Sub-Gauge Shockwaves Go Up Against Remington’s TAC-14

We test two Mossbergs, in .410 bore and 20 gauge, against Remington's shorty in 20 gauge. Used correctly, these maneuverable guns are all good choices for home-defense effectiveness.

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According to the ATF, the Mossberg Shockwave and Remington TAC-14 are classified as “other” firearms, meaning they are not handguns nor are they shotguns. It is not our intent to ignore ATF definitions, but it can be confusing to use the term “other” when describing these firearms. So, for less confusion, we will refer to them as firearms even though they shoot shotshells and slugs and have chambering descriptions in gauge and bore terminology.

Back in 2017, we tested the Mossberg Shockwave in 12 gauge, giving it an A grade. We expected as much — and less — from these sub-gauge models. “Less” meaning less recoil. The 12-gauge variants offer heavy recoil depending on the loads used. We also had some specialty 410 defense loads that we have used in 45 LC/410 revolvers and wanted to try them in one of these weapons.

We tested at 10 yards on plain cardboard sheets that measured 18 inches wide, the average width of a male torso. We fired slugs, birdshot and buckshot out of the 20-gauge weapons using Aguila 2.75-inch shells loaded with #2 buckshot, Federal Premium 0.75-ounce rifled slugs, and handloaded #8 birdshot shells, which one of our testers uses for skeet and sporting clays. For the 410, we used the same distance and target and loaded up with 3-inch Winchester Super X quarter-ounce slugs, 2.5-inch Federal Premium #8.5 birdshot shells, and Hornady Critical Defense loads with one 41-caliber FTX projectile and two 35-caliber round ball projectiles. We fired to determine pattern size and found that with specialty and buckshot loads, these tiny blasters were surgical, allowing us to easily keep patterns on the 18-inch wide target. Birdshot destiny patterns were pretty close to covering 18 inches, but we did note some shot flew at a wider pattern — something one should consider if you were to use these weapons for home defense. Note that using birdshot will more than likely cause a large shot pattern with not all projectiles hitting the target. We would stick with buckshot and specialty loads for home defense and leave the birdshot for dispatching large rodents and snakes.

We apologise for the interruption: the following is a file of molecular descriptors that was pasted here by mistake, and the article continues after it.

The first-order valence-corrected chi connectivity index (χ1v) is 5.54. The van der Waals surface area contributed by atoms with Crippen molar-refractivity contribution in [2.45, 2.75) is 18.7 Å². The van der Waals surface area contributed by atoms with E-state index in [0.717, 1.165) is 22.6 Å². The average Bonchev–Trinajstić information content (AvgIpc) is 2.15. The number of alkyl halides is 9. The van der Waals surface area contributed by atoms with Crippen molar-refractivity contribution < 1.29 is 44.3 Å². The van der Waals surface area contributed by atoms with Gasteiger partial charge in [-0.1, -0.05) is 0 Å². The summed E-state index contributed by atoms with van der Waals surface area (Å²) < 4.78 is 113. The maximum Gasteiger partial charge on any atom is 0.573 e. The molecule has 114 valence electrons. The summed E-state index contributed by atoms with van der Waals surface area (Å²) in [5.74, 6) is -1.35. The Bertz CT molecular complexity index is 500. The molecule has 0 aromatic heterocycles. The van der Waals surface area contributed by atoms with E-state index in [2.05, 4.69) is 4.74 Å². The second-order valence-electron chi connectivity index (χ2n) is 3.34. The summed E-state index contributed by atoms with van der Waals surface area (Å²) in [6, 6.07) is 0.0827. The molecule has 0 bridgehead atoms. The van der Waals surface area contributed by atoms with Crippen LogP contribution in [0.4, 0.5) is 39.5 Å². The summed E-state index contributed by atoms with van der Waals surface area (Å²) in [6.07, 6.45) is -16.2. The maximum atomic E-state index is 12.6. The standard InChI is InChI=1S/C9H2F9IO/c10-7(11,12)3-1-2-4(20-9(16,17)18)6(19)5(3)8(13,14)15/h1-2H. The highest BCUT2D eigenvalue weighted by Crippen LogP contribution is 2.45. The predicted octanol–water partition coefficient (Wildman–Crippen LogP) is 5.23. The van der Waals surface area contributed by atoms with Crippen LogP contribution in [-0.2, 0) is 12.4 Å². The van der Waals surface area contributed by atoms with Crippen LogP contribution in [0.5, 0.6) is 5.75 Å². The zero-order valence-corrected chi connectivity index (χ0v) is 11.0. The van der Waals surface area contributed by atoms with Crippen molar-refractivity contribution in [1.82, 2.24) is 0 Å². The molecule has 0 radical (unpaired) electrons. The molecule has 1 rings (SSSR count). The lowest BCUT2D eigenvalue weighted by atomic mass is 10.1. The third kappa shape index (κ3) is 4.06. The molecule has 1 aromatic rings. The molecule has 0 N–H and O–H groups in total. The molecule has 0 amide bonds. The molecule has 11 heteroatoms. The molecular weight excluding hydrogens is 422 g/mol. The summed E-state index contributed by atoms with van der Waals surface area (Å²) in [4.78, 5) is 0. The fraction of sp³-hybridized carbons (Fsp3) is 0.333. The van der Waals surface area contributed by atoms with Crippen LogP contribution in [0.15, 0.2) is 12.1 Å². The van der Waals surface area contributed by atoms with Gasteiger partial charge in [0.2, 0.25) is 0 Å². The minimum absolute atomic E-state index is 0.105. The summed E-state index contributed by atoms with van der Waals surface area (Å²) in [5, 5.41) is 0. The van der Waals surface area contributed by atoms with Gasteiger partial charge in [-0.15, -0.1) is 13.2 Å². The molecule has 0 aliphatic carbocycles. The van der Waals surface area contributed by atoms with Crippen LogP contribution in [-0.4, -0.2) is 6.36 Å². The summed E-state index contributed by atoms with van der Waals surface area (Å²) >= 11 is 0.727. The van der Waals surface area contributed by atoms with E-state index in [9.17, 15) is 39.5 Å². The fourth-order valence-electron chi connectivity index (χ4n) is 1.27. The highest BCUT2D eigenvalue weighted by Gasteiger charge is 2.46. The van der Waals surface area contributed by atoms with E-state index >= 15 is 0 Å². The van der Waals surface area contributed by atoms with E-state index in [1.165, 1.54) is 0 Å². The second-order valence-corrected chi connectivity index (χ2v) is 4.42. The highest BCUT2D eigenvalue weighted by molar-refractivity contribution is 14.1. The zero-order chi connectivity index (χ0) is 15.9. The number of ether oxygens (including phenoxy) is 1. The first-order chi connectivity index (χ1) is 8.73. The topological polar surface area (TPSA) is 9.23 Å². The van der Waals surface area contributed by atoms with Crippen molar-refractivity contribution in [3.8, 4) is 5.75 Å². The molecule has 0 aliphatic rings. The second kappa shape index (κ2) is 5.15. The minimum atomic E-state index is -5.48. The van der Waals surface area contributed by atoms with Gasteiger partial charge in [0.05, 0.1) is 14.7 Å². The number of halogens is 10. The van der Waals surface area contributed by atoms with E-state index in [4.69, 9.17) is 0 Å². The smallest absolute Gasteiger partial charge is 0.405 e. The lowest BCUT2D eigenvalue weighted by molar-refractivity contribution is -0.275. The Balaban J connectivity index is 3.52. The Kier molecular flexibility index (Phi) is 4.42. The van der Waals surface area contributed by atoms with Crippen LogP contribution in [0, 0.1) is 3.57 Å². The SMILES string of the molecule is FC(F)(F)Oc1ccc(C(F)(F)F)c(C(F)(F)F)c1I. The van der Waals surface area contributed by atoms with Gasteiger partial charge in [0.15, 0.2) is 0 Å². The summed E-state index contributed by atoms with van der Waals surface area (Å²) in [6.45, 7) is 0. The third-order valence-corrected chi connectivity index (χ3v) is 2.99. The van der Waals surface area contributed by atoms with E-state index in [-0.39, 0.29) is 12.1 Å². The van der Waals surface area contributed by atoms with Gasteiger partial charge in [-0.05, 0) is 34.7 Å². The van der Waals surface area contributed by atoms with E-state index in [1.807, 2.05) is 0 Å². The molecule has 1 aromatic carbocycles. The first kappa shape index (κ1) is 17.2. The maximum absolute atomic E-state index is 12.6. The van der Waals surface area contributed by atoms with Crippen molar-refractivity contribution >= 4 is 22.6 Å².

Our initial process was to accurately fire on the cardboard with birdshot, then buckshot/specialty loads, followed by slugs. Since the projectiles are of different sizes, it was easy to discern the different hole sizes. We also followed this process to quickly compare load types on our 18-inch-wide target.

These three pump-action weapons feature a 14-inch barrel with a Cylinder-bore choke and use a Raptor pistol grip. All weapons functioned flawlessly, though we did find the 410 slower to reload. There was also a distinct preference for the Mossberg versus the Remington, or vice-versa, depending on what type of pump shotgun our testers had experience with. In our opinion, the Mossberg with the action lock lever behind the trigger guard allowed for fast manipulation without changing your grip. The ambidextrous safety on the Mossberg also gave it a slight edge over the Remington’s safety in the trigger guard behind the trigger. We’d feel empowered to protect our castle with any of these weapons, but we would lean toward the Mossberg. Here’s why.

Mossberg 590 Shockwave Model 50657 20 Gauge, $455

GUN TESTS GRADE: A

The Shockwave in 20 gauge substantially reduces felt recoil, which all users appreciated. We liked the strapped forend, which offered good grip security. Mossberg 500 or 590 users will easily adapt to this one.

MOSSBERG 590 SHOCKWAVE MODEL 50657 20 GAUGE
ACTION TYPE Pump
CHAMBER SIZE 3 in.
OVERALL LENGTH 26.37 in.
CAPACITY 5+1 (2.75-in. shells), 4+1 (3-in. shells)
WEIGHT UNLOADED 4.95 lbs.
WEIGHT LOADED 5.75 lbs.
BARREL LENGTH 14.375 in.
FINISH Matte blued
CHOKE Cylinder bore
GRIP Bird’s head-style, textured polymer
FOREND Ribbed polymer w/ strap
FRONT SIGHT Brass bead
TRIGGER PULL WEIGHT 5.8 lbs.
SAFETY Ambidextrous thumb
WARRANTY Limited lifetime
TELEPHONE (800) 363-3555
WEBSITE Mossberg.com
MADE IN USA

The Shockwave is based on Mossberg’s robust Model 590 action scaled down for 20 gauge. It was slick out of the box. The Shockwave wore a matte black finish that was well executed. The ribbed forend is thin and offers plenty of texture along with a nylon strap. Slip your hand between the strap and forend and your support hand is secure even with severe recoil. It also prevents your support hand from being pinched between the forend and front of the receiver.